There’s a lot of genre flourish packed into a relatively tidy running time in “Hotel Artemis,” the directorial feature debut from the screenwriter Drew Pearce. Extrapolating from a droll “hotel for criminals only” concept recently seen in a sequence from 2014’s “John Wick,” this movie makes the locale a combination hotel/hospital, sets the story a decade in the future, adds appropriately advanced technology, and surrounds it with a rioting Los Angeles populace up in arms over the privatization of water.
Presiding over the facilities is a quiet, sad, hard-drinking older woman played by Jodie Foster — “older woman,” good grief! — who answers to The Nurse, and her bruiser orderly, nicknamed Everest and played by Dave Bautista in his most credible screen turn yet.
Plot elements complicating matters include a pen with dangerous contents, a wounded cop with a sentimental attachment to The Nurse and an impending visit from a crime boss (Jeff Goldblum) known only as the Wolf King of L.A. (Mr. Pearce, who also includes “California Dreamin’” on the soundtrack, is clearly well versed in the mythology of the distasteful musical genius John Phillips, the Mamas and the Papas founder and self-proclaimed “Wolf King” of, well, you know.)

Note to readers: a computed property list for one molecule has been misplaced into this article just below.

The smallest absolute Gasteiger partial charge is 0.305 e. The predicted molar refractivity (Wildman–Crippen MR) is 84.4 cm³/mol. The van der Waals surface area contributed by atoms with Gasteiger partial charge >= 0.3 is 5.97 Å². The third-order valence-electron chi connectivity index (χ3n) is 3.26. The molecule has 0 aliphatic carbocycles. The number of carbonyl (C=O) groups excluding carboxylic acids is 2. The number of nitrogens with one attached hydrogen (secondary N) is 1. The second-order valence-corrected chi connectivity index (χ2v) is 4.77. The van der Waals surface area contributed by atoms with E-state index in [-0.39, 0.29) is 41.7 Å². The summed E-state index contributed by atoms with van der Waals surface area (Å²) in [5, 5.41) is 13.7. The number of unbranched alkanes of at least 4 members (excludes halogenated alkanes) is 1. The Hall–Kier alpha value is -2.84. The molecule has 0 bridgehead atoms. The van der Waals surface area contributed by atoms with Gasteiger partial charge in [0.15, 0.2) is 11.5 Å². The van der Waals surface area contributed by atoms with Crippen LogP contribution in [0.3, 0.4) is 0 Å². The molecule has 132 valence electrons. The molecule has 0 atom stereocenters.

Mr. Pearce is also well-versed in staging and shooting decent action scenes, and building suspense enough to keep “Hotel Artemis” diverting in its overstuffed ambition. Add to that Ms. Foster’s welcome return to big-screen acting after a five-year layoff and you’ve got a movie almost worth seeing.
Rated R for violence, language, the usual hotel-for-criminals stuff. Running time: 1 hour 33 minutes.